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Self-care for moms of kids with special needs looks different than it does for those with a more typical family. Christie Thomas, children’s author and creator of fabulous tools for families, shares about uncommon self-care for the mom of an anxious child.
I pulled tight the knot of my shoelace with a satisfying snap. My jogging clothes were on and a pair of headphones were tucked in my pocket.
After a day of sitting in front of my computer, I planned to drive my boys from school to piano lessons, then have nearly a whole hour to enjoy the outdoors. My heart lightened at the thought.
Sounds like self-care, right? I thought so, too.
So when my eldest climbed into the van, angry and emotional, my heart sank. His emotions grew as I drove, and it was clear that he needed some time with me before his lesson. But I did not want to give up my exercise time. I barely heard his complaints as my mind played tug-of-war with itself.
I thought he was over this anxiety stuff.
Why is it coming up again?
I should go for a walk with him.
But what about my jog? That’s important, isn’t it?
He’d be ok if I just let him sit on the couch there, right?
Being his mom has brought its share of challenges, especially when it comes to the way he deals with his anxieties. When he’s worried, he can be very emotional and explosive.
It seemed like a reasonable choice to let him calm down a bit while I went for a jog and his brother had his lesson, but I worried that if I tried to let him calm down on his own, he would explode on his piano teacher.
As I pulled the van into the piano teacher’s driveway, the responsible side of me won the day. My 9 year old son tucked his hand into mine and we walked around the neighbourhood for 20 minutes.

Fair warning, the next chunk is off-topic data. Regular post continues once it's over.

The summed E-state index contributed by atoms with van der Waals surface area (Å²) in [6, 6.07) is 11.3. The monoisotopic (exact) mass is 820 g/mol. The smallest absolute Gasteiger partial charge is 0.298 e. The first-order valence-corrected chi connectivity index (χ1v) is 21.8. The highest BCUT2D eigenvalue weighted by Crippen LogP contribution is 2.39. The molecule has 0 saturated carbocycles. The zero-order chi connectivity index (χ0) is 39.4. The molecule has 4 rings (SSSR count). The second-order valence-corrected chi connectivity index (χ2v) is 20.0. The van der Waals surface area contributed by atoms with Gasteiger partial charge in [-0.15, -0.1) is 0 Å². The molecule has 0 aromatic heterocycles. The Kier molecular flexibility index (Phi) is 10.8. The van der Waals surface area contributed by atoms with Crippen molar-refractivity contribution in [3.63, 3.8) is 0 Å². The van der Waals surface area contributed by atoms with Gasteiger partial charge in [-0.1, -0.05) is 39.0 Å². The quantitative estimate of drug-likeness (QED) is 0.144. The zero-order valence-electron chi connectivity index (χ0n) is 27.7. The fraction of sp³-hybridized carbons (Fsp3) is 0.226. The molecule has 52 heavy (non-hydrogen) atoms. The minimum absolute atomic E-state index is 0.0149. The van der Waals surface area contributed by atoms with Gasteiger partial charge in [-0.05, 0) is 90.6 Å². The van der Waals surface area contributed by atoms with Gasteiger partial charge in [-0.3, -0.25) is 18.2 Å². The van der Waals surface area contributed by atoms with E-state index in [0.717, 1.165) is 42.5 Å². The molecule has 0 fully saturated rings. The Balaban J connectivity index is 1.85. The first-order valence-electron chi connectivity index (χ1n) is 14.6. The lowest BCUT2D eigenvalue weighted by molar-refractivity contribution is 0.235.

This Was Not Self-Care (maybe)
I was not practicing self-care as my Facebook feed would encourage me to. My worldly wisdom said, “go for that jog. Then you’ll feel better and be ready to deal with his issues.”
But 2 Corinthians 10:3-4 reminds us that “though we live in the world, we do not wage war as the world does. The weapons we fight with are not the weapons of the world. On the contrary, they have divine power to demolish strongholds.” (NIV)
Human advice would tell me that I couldn’t properly care for him if I was in a grouchy state myself. It’s easy to take the world’s advice, because my natural bent is to turn inward and become selfish. I covet my time alone and find it easy to place its value above all other values.
The type of self-care that draws away from life to rest does have its place. But the human notion of self-care is flawed at its core. A depleted and drained “self” cannot properly care for anyone well, including self.
It only causes me to become more selfish and miserly of my self-time.
What I actually need to do when I am depleted and drained is drink from the Fount That Never Runs Dry. When I ask God for his strength to help me through each moment, he is faithful to fill me up and give me what I need to be the mom my boys need.
Do This For Self-Care Instead
As a mom with a child that is very prone to anxiety, it’s easy to blame myself for his stresses and worries.
– I wonder if I did a poor job helping him when he was younger.
– I worry that I’m a bad mom.
– I feel that my child’s behaviour is a reflection of myself.
I needed to use the Biblical technique of taking captive every thought to make it obedient to Christ. Just in case you think only Christians do this, it’s surprisingly similar to a therapy technique called “Mindfulness-Based Cognitive Therapy”. (reference)
2 Corinthians 10:5 says “we demolish arguments and every pretension that sets itself up against the knowledge of God, and we take captive every thought to make it obedient to Christ.”